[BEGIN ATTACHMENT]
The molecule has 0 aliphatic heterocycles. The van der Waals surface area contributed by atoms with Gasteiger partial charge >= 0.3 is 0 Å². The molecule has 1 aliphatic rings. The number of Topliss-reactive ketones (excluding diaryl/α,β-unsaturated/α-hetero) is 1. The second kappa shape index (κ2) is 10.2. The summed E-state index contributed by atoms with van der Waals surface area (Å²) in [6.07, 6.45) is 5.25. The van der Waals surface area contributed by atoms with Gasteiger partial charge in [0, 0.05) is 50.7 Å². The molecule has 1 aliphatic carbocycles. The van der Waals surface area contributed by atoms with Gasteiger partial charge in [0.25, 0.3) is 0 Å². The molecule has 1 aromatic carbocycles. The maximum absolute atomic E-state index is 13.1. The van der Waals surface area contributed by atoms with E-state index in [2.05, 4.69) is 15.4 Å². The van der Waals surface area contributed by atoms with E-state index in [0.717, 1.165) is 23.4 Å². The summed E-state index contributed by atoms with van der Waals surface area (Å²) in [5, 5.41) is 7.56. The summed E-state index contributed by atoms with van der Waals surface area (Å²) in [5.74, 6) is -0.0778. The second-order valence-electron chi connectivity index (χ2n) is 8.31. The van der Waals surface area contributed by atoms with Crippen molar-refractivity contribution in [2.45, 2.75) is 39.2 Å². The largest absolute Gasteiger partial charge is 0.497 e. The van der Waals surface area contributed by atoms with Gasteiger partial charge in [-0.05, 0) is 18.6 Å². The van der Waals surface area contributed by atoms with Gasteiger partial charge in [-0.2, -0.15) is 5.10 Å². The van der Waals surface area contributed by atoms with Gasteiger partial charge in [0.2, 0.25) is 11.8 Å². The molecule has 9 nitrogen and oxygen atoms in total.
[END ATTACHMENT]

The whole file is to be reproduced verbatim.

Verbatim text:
The molecule has 0 aliphatic heterocycles. The van der Waals surface area contributed by atoms with Gasteiger partial charge >= 0.3 is 0 Å². The molecule has 1 aliphatic rings. The number of Topliss-reactive ketones (excluding diaryl/α,β-unsaturated/α-hetero) is 1. The second kappa shape index (κ2) is 10.2. The summed E-state index contributed by atoms with van der Waals surface area (Å²) in [6.07, 6.45) is 5.25. The van der Waals surface area contributed by atoms with Gasteiger partial charge in [0, 0.05) is 50.7 Å². The molecule has 1 aliphatic carbocycles. The van der Waals surface area contributed by atoms with Gasteiger partial charge in [0.25, 0.3) is 0 Å². The molecule has 1 aromatic carbocycles. The maximum absolute atomic E-state index is 13.1. The van der Waals surface area contributed by atoms with E-state index in [2.05, 4.69) is 15.4 Å². The van der Waals surface area contributed by atoms with E-state index in [0.717, 1.165) is 23.4 Å². The summed E-state index contributed by atoms with van der Waals surface area (Å²) in [5, 5.41) is 7.56. The summed E-state index contributed by atoms with van der Waals surface area (Å²) in [5.74, 6) is -0.0778. The second-order valence-electron chi connectivity index (χ2n) is 8.31. The van der Waals surface area contributed by atoms with Crippen molar-refractivity contribution in [2.45, 2.75) is 39.2 Å². The largest absolute Gasteiger partial charge is 0.497 e. The van der Waals surface area contributed by atoms with Gasteiger partial charge in [-0.05, 0) is 18.6 Å². The van der Waals surface area contributed by atoms with Gasteiger partial charge in [-0.2, -0.15) is 5.10 Å². The van der Waals surface area contributed by atoms with Gasteiger partial charge in [0.2, 0.25) is 11.8 Å². The molecule has 9 nitrogen and oxygen atoms in total.